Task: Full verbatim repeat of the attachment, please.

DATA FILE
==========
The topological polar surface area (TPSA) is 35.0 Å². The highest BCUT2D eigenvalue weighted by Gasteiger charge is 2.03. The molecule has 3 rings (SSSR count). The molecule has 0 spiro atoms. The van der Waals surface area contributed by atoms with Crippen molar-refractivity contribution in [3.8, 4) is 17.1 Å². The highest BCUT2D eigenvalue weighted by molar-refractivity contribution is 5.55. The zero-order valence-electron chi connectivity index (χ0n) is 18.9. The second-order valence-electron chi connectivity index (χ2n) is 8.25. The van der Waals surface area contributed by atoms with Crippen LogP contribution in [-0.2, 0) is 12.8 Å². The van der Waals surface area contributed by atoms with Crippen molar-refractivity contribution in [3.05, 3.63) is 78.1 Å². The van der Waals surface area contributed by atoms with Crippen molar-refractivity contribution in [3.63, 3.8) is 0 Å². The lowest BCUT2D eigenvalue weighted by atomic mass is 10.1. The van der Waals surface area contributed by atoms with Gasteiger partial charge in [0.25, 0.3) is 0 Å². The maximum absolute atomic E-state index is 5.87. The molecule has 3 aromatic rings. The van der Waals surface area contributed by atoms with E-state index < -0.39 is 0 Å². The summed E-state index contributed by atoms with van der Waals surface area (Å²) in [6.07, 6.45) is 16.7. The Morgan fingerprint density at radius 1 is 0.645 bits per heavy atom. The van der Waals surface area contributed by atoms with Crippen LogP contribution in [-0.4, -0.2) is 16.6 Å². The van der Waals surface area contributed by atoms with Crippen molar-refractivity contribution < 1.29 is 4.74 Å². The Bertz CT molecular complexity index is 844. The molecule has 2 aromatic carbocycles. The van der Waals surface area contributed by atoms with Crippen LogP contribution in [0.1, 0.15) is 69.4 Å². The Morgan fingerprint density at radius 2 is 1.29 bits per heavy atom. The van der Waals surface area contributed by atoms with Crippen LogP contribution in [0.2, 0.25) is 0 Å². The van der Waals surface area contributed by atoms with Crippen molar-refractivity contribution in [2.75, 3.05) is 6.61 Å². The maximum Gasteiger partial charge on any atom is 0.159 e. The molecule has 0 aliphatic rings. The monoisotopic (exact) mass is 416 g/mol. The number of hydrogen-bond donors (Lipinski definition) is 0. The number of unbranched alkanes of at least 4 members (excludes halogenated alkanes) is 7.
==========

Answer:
The topological polar surface area (TPSA) is 35.0 Å². The highest BCUT2D eigenvalue weighted by Gasteiger charge is 2.03. The molecule has 3 rings (SSSR count). The molecule has 0 spiro atoms. The van der Waals surface area contributed by atoms with Crippen molar-refractivity contribution in [3.8, 4) is 17.1 Å². The highest BCUT2D eigenvalue weighted by molar-refractivity contribution is 5.55. The zero-order valence-electron chi connectivity index (χ0n) is 18.9. The second-order valence-electron chi connectivity index (χ2n) is 8.25. The van der Waals surface area contributed by atoms with Crippen LogP contribution in [-0.2, 0) is 12.8 Å². The van der Waals surface area contributed by atoms with Crippen molar-refractivity contribution in [3.05, 3.63) is 78.1 Å². The van der Waals surface area contributed by atoms with Crippen molar-refractivity contribution in [3.63, 3.8) is 0 Å². The lowest BCUT2D eigenvalue weighted by atomic mass is 10.1. The van der Waals surface area contributed by atoms with Gasteiger partial charge in [0.25, 0.3) is 0 Å². The maximum absolute atomic E-state index is 5.87. The molecule has 3 aromatic rings. The van der Waals surface area contributed by atoms with E-state index < -0.39 is 0 Å². The summed E-state index contributed by atoms with van der Waals surface area (Å²) in [6.07, 6.45) is 16.7. The Morgan fingerprint density at radius 1 is 0.645 bits per heavy atom. The van der Waals surface area contributed by atoms with Crippen LogP contribution in [-0.4, -0.2) is 16.6 Å². The van der Waals surface area contributed by atoms with Crippen molar-refractivity contribution < 1.29 is 4.74 Å². The Bertz CT molecular complexity index is 844. The molecule has 2 aromatic carbocycles. The van der Waals surface area contributed by atoms with Crippen LogP contribution in [0.1, 0.15) is 69.4 Å². The Morgan fingerprint density at radius 2 is 1.29 bits per heavy atom. The van der Waals surface area contributed by atoms with Crippen LogP contribution in [0.2, 0.25) is 0 Å². The van der Waals surface area contributed by atoms with Crippen molar-refractivity contribution in [2.75, 3.05) is 6.61 Å². The maximum Gasteiger partial charge on any atom is 0.159 e. The molecule has 0 aliphatic rings. The monoisotopic (exact) mass is 416 g/mol. The number of hydrogen-bond donors (Lipinski definition) is 0. The number of unbranched alkanes of at least 4 members (excludes halogenated alkanes) is 7.